(CNSNews.com) – The Pentagon has named one of two men killed in an airstrike in Afghanistan a month ago, describing him as an ISIS-K attack “facilitator” who was “directly connected” to the ISIS-K leaders who coordinated the terror attack at Kabul airport that killed 13 U.S. service personnel and more than 160 Afghan civilians.
U.S. Central Command spokesman Army Maj. John Rigsbee said in a statement Kabir Aidi (also known as “Mustafa”) had been directly connected to the threats facing the U.S.-military led evacuation mission at the airport, including “the reported distribution of explosives and suicide vests.”
Kabir Aidi had also been involved in previous terrorist attacks in Kabul, including a November 2020 assault on the Kabul University, he said. At least 22 people were killed in a five-hour gun battle at the university, for which ISIS-K claimed responsibility.
Rigsbee’s statement did not name – or refer to – the second person killed in the August 27 drone strike in Nangarhar province. The Pentagon at the time described the two as “high-profile” ISIS-K “planners” and “facilitators.”
For almost a month after the Nangarhar strike, the Department of Defense declined to name the two men, although it said their identities were known.
The refusal to do so began to raise more questions after CENTCOM’s admission following an inquiry that a second drone strike, carried out near Kabul airport on August 29, had killed ten civilians, seven of them children, and not an ISIS-K terrorist as initially reported.
As recent as September 20, a Pentagon spokesman maintained that the information on the Nangarhar targets was “classified.”
The drone strike near Kabul airport is the subject of two ongoing inquiries. Defense Secretary Gen. Lloyd Austin has ordered a review of the earlier CENTCOM investigation, to be carried out by a U.S. Air Force three- or four-star officer (a lieutenant general or above).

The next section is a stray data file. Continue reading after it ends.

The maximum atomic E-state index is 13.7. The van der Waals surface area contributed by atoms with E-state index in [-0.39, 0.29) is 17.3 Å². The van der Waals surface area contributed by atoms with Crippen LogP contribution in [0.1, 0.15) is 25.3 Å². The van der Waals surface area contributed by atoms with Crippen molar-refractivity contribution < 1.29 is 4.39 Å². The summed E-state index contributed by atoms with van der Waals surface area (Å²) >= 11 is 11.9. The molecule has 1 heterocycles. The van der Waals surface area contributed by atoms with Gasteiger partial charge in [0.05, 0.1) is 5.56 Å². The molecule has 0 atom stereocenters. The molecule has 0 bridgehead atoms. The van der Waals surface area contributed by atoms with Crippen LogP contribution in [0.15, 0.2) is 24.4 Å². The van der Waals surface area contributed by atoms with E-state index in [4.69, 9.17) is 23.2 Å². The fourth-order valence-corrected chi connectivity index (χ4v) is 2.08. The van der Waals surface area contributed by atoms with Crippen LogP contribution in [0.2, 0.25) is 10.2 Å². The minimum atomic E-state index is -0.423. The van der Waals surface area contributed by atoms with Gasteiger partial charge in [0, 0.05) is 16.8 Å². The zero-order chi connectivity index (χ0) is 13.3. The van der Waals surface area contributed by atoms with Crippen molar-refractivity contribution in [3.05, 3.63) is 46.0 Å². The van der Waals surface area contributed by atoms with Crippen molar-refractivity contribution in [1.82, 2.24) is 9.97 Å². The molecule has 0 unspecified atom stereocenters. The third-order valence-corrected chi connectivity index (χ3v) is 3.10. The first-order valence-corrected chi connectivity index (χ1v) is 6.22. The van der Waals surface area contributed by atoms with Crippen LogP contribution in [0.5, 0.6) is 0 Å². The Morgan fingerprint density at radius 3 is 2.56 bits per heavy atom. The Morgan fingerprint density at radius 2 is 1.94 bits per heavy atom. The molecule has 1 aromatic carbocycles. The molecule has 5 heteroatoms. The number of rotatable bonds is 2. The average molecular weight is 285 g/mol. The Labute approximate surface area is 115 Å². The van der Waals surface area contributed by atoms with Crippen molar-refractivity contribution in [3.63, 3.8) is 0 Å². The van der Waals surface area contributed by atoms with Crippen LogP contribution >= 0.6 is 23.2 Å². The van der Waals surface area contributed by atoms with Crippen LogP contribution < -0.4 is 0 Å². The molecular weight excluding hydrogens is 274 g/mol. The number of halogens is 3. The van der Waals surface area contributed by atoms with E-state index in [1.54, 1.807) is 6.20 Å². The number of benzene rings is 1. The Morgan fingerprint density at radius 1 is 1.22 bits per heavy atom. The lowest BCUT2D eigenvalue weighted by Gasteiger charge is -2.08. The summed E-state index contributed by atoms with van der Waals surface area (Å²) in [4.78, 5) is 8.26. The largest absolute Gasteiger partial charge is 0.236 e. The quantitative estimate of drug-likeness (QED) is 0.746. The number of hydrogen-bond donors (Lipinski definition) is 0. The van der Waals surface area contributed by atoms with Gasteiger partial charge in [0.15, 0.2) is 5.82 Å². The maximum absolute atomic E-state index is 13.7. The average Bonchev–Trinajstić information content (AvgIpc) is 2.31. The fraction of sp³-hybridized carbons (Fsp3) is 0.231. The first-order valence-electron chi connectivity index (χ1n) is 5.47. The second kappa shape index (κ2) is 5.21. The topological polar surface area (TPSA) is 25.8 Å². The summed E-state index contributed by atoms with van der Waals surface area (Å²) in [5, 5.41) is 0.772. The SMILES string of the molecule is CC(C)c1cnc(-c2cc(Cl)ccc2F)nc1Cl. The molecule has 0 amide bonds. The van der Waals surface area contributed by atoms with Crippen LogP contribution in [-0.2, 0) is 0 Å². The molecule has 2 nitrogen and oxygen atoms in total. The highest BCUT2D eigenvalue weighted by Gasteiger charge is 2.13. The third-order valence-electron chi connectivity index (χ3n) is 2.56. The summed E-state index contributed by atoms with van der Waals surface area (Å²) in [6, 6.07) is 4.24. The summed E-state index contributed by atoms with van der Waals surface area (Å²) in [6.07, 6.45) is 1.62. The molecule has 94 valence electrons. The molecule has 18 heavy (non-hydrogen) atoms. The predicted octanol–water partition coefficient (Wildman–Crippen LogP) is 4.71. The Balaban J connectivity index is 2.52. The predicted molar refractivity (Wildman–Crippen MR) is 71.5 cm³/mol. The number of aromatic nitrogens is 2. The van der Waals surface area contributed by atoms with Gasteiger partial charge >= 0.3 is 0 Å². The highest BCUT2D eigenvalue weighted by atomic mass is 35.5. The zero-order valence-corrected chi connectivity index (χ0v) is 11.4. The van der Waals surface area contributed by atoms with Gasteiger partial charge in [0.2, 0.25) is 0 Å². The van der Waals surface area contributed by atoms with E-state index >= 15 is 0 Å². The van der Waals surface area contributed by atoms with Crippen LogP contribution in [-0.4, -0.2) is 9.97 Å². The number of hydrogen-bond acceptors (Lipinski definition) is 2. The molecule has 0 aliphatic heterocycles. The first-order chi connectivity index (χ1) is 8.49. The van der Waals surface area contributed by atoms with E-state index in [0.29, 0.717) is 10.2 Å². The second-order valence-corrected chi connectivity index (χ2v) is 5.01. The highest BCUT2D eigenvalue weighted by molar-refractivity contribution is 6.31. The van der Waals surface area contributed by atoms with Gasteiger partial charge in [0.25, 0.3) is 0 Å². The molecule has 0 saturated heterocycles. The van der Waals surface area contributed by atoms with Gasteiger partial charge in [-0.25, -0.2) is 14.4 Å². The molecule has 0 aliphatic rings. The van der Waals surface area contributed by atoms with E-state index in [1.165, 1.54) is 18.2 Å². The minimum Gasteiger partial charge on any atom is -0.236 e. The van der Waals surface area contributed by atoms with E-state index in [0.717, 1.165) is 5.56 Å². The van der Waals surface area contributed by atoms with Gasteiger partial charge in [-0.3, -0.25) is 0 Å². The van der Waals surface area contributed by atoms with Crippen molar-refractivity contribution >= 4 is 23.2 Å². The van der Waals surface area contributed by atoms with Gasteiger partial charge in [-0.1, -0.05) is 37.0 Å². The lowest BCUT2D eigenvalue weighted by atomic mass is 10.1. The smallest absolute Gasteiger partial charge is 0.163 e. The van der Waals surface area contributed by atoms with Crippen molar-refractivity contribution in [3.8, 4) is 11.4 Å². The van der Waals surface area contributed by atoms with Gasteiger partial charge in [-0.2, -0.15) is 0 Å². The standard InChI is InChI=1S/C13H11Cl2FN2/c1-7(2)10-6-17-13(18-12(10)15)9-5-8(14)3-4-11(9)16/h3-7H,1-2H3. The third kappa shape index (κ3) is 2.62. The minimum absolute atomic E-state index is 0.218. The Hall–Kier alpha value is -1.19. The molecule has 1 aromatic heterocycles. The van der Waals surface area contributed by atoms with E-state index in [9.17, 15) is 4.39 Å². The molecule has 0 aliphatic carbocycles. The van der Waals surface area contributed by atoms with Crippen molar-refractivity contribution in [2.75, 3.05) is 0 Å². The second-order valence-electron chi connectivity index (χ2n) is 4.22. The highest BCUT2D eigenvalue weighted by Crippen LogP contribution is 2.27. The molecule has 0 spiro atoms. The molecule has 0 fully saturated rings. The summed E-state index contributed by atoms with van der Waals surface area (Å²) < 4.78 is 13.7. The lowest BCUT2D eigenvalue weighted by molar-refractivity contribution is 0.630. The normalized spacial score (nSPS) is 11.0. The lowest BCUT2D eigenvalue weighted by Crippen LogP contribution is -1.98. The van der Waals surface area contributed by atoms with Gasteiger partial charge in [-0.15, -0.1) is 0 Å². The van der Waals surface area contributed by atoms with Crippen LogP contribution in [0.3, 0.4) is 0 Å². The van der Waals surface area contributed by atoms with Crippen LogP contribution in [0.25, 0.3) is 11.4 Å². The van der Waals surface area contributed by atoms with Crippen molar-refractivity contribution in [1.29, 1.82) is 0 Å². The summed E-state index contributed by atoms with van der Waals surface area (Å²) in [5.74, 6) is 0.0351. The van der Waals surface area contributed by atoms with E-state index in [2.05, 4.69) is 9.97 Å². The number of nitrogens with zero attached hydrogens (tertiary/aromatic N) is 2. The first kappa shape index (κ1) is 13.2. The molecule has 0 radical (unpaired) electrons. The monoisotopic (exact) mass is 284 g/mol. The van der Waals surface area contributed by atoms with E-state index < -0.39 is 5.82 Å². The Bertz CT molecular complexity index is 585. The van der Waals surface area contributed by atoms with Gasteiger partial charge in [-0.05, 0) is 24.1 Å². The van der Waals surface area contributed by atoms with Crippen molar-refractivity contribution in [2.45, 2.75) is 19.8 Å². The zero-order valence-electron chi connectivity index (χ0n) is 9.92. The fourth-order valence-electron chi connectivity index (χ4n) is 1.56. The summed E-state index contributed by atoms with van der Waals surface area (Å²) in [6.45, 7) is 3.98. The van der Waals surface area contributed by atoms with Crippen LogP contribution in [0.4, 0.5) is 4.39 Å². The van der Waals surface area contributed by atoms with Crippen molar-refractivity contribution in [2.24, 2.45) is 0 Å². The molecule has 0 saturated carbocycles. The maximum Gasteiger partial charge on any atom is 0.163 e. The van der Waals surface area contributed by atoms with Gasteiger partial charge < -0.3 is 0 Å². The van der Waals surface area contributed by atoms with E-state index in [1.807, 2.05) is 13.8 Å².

Secretary of the Air Force Frank Kendall has also directed a separate investigation by the Air Force Inspector General, Pentagon press secretary John Kirby confirmed on Friday.
The IG evaluation will determine if the strike “was conducted in accordance with DoD policies and procedures,” the department said.
“Specifically, we will review the pre-strike targeting process; the damage assessment and civilian casualty review and reporting process; and the post-strike reporting of information.”
After the suicide bombing and gunfire attack that cost the lives of 11 Marines, a soldier and a sailor, President Biden vowed that the U.S. would hunt down those responsible and make them pay.
“We will respond with force and precision at our time, at the place we choose, and the moment of our choosing,” he said on August 26.
Less than two days later, following the Nangarhar strike, Biden said in a statement, “I said we would go after the group responsible for the attack on our troops and innocent civilians in Kabul, and we have.”
“This strike was not the last,” he said. “We will continue to hunt down any person involved in that heinous attack and make them pay.”
Less than a day later came the second drone strike which, it would later emerge, killed ten civilians, and no terrorists.
Asked Friday whether the Pentagon was still hunting for those responsible for the airport attack that killed 13 Americans, Kirby replied in the affirmative.
On Thursday the ranking Republican on the House Foreign Affairs Committee, Rep. Michael McCaul (R-Texas) wrote to Austin, Secretary of State Antony Blinken and Director of National Intelligence Avril Haines, asking for the declassification and release of as much information as possible relating to the troop drawdown and Kabul evacuation mission, “while protecting sources and methods.”
McCaul asked for reports and assessments dealing with Afghanistan forces’ ability to hold off the Taliban offensive, the likelihood and time estimates of a potential Taliban takeover, and “evacuation related consequences for not maintaining Bagram Air Base.”
“Of note, I am interested to see exactly how these products were reflected in the Biden administration’s contingency and worst-case scenario planning,” he wrote.
McCaul also asked the three to provide the committee, within 30 days, all relevant State Department cables and intelligence community reports regarding the threat posed by ISIS-K to the airport, leading up to the deadly attack.
Kirby on Friday confirmed receipt of the letter, and said the Pentagon would “reply to the congressman in due course and appropriately, just like we do all members of Congress.” He would not comment on the request for the reports to be released.